After proving in 2008 that facial recognition was not an effective security measure for laptops, a Ha Noi software security firm has shown that Apple’s claims of it being a robust method of securing your new $1,000 iPhone X is not exactly accurate.
In the video above Bkav vice president of cyber security, Ngo Tuan Anh, first unlocks an iPhone X without a face in front of it. Without a face iPhone X prompts for a passcode. The Phone unlocks.
Mr Ngo then tries to unlock the iPhone X again, but this time with a mask in front. The device unlocks smoothly and rapidly. Finally, to prove that the facial recognition software on the iPhone X is working correctly he unlocks the phone using his face.
At the iPhone X launch in September Apple’s senior vice president of worldwide marketing, Phil Schiller, described the Facial recognition feature, Face ID, as “incredible”, noting that Apple engineering teams had “worked with professional mask makers and makeup artists in Hollywood to protect against these attempts to beat Face ID”. Those attempts appear to be not good enough, or in internet parlance, a #fail.
According to details posted on Bkav’s website: The mask is crafted by combining 3D printing with makeup and 2D images. According to Mr Ngo, some special processing is needed on the cheeks and around the face, where there are large skin areas, to fool Face IDs artificial intelligence (AI).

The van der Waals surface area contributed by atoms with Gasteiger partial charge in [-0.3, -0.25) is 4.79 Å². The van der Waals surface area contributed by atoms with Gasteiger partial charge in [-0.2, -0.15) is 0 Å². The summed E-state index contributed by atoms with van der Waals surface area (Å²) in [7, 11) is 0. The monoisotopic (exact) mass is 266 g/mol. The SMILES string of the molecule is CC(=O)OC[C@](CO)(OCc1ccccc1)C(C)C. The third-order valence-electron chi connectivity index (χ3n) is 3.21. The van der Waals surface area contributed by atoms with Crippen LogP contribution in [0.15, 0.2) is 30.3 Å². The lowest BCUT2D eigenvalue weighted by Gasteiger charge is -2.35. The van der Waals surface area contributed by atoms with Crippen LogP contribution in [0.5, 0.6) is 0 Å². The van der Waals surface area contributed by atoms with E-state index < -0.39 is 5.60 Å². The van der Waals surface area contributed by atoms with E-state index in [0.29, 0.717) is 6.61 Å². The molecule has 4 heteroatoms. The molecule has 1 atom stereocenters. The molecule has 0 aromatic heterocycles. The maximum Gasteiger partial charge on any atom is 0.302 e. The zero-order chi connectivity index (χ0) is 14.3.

In a potted question and answer, Bkav says it is irrelevant if Apple’s Face ID “learns” new images of the face with use. ‘It will not affect the truth that Apple Face ID is not an effective security measure.’
The firm says it was able to trick Apple’s Face ID AI by understanding how it worked. ‘Many people in the world have tried different kinds of masks, but all failed’, the posting states.
Describing the demonstration as a ‘proof of concept’, the mask used to bypass potentially millions of dollars in research and development by some of the most brilliant minds in Cupertino cost just $150 to make, and was constructed in just than ten days after Bkav obtained an iPhone X.
Claiming that Apple has not implemented facial recognition well, Bkav says fooling Apple’s flagship security feature ‘went much more easily’ than people might expect.
Describing how all that was needed was half a face image to make the mask, the company says people can try it out for themself. The iPhone X will still recognise you even when half of your face is covered, the company says. As for biometric security? Bkav says forget facial recognition, ‘fingerprint is still the best’
Feature video Bkav Corp
He has spent extensive periods of time working in Africa and throughout Southeast Asia, with stints in the Middle East, the USA, and England.
He has covered major world events including Operation Desert Shield/ Storm, the 1991 pillage in Zaire, the 1994 Rwanda genocide, the 1999 East Timor independence unrest, the 2004 Asian tsunami, and the 2009, 2010, and 2014 Bangkok political protests.
In 1995 he was a Walkley Award finalist, the highest awards in Australian journalism, for his coverage of the 1995 Zaire (now Democratic Republic of Congo) Ebola outbreak.
Prior to AEC News Today he was the deputy editor and Thailand and Greater Mekong Sub-region editor for The Establishment Post, predecessor of Asean Today.
In the mid-80s and early 90s he owned JLF Promotions, the largest above and below the line marketing and PR firm servicing the high-technology industry in Australia. It was sold in 1995.
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